The Chinese Year of the Pig and the Use of Zodiacs for Brand Marketing

Sami Wong (concept m China) & Dirk Ziems (concept m)

In China, the Chinese Zodiacs are taken very seriously. They affect people's daily lives and influence their perception on different areas of life. And what about the commercial aspects? This article provides deeper insight into how the Chinese consumers think about brands.

People are ready to take up new challenges and opportunities in the year of PIG. (Bild: MicroOne - Adobe Stock)
People are ready to take up new challenges and opportunities in the year of PIG. (Bild: MicroOne - Adobe Stock)

It is close to the end of Chinese Lunar New Year (also known as the Spring Festival - 春节) and people are ready to take up new challenges and opportunities in the year of PIG. In the west, the conversation of horoscopes might be a casual topic during coffee breaks or afternoon tea; but in China, the Chinese Zodiacs are taken very seriously. It is more than just a myth and has an interesting and yet, subtle influence on people's day-to-day life. As a result, we can't help but wonder how it affects people's daily lives and how it influences their perception on different areas of life. In this case, we want to focus on the commercial aspects - brands, products and services, and most importantly, their interaction with the population. A deeper understanding of the Chinese consumer has become a very important element for many international market researchers. This article provides deeper insight into how the Chinese consumers think about brands and helps to solve a range of difficult research objectives, such as identifying unique brand propositions and the symbolic meaning of product designs.

The cultural gap between China and the West

The cultural gap between China and the West has created some tremendous difficulties for market researchers. Contexts that are self-evident in western societies/cultures simply do not apply to the Chinese consumption culture. In many industries, such as automobile, luxury goods and high fashion, China has become the biggest and the most important market in the world. In order to dig a little deeper and get a better understanding of the motivations and perception of Chinese consumers, it is essential to apply specific research tools that are enrooted in the cultural context of the Chinese society. 

We have developed an innovative approach towards Zodiac brand research and it closely aligns to the typical Chinese way of dealing with various brands. The Mini brand is a good example for the application of our Chinese zodiac approach. In China, Mini Cooper is often strongly associated with the Rat zodiac. In the west, people will often associate disgust and fear with the mere mention of 'rat', but in Chinese culture, rat is often associated with charming, smart and innovative qualities. Both the Mini Cooper and the rat are considered to be the smallest in their own field. That is, Mini Cooper is a very small automobile and Rat is the smallest of the 12 zodiac signs. People who are born in the year of the Rat are considered to be excellent at finding opportunities and similarly, in this instance, the Mini Cooper is excellent for finding parking spots in the crowded Beijing CBD. Rat people are also known for their friendly and down to earth personalities, and similarly the Mini Cooper design is seen as friendly and un-pretentious. As you can see from this simple example, the Zodiac brand approach uses the methodology of hermeneutical exchange, derived from the scientific tradition of phenomenology. This methodology relates to specific phenomena of the brand to specific structural entities of the general zodiac.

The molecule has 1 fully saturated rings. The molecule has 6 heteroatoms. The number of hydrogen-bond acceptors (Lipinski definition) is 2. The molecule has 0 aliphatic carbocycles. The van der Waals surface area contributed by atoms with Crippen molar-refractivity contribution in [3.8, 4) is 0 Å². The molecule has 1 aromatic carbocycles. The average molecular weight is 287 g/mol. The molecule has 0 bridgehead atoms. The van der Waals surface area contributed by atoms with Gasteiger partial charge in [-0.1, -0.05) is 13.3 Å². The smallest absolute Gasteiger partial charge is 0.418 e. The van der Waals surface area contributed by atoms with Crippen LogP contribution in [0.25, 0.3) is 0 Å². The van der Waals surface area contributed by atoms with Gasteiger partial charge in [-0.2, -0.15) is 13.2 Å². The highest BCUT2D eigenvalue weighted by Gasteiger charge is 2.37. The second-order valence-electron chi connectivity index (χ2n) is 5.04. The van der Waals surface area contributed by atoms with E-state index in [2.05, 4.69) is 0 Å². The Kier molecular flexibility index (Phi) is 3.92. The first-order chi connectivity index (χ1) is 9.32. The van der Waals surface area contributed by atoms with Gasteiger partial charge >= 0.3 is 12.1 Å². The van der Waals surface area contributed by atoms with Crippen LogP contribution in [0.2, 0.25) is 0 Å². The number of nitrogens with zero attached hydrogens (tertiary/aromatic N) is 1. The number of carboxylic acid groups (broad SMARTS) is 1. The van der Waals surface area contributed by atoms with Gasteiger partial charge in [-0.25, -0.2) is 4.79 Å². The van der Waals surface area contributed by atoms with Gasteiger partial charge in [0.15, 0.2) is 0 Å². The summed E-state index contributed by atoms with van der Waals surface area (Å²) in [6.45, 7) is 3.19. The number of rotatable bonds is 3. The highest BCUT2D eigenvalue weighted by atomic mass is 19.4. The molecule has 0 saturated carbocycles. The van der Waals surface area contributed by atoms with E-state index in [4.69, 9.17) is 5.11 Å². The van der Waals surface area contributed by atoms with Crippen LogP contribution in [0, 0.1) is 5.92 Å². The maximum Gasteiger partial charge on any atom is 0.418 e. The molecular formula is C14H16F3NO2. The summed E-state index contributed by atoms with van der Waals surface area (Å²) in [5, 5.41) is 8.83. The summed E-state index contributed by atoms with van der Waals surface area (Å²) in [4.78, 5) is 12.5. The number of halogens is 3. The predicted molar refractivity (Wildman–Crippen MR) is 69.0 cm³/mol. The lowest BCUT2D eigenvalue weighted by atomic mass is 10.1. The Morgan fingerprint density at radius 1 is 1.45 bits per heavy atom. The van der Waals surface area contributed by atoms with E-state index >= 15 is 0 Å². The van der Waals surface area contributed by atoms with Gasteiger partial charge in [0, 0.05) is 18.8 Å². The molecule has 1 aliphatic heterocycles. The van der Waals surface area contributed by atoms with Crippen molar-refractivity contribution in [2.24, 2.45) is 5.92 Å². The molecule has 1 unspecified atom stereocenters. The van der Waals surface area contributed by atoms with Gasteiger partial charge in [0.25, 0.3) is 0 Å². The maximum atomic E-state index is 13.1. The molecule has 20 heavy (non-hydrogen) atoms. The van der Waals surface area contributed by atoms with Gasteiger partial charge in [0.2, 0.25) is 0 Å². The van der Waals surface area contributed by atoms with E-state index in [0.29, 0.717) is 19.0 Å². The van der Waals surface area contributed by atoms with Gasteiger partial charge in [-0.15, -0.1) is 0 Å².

The persona and the shadow

However, it is important to know that all zodiacs have a positive side (the persona) and a negative side (the shadow). When we analyse the brands and its dispositions, the polarity of persona and shadow sides often help us to explore the very precise brand quality within. Sometimes a brand is embedded with more than one sign for its persona or shadow aspects. Another simple example for this is the beer brand Tsingtao (青岛啤酒). The persona of this brand is very consistent with the Tiger zodiac. According to the myth, Tiger characters treat the entire world as their own stage and love being at the centre of attention. At the same time, it also symbolizes power, passion and risk. Tiger characters will become restless if they do not achieve their goal. The characteristics of this sign can be described as adventurous, vivacious, and heavily reliant on confidence, charisma and boldness. On the flip side, the shadow of this brand surfaces when the Tiger character becomes overly daring and reckless. According to numerous respondents we have interviewed, the taste of Tsingtao can be rather rough and bitter. Such characteristics in its taste can be associated with harshness and restlessness. Also, the Tsingtao expansion to overseas markets can also appear to be overly aggressive and restless.

This clearly shows that the Chinese zodiacs are no longer just a myth, but have integrated nicely into Chinese everyday life. Several brands are often associated with the Pig zodiac and this has created a unique meaning for their products and services. However, let's be aware that personas and shadows co-exist and it is important for us to dig further into the symbolic meanings of these aspects. The unconscious message your brand sends to your target consumers can be subtle and yet, influence consumers' perception and interactions with the brand.

As we leave you to ponder about these interesting topics, Concept M China team would love to take this opportunity to wish you a very prosperous and fruitful PIG year. 

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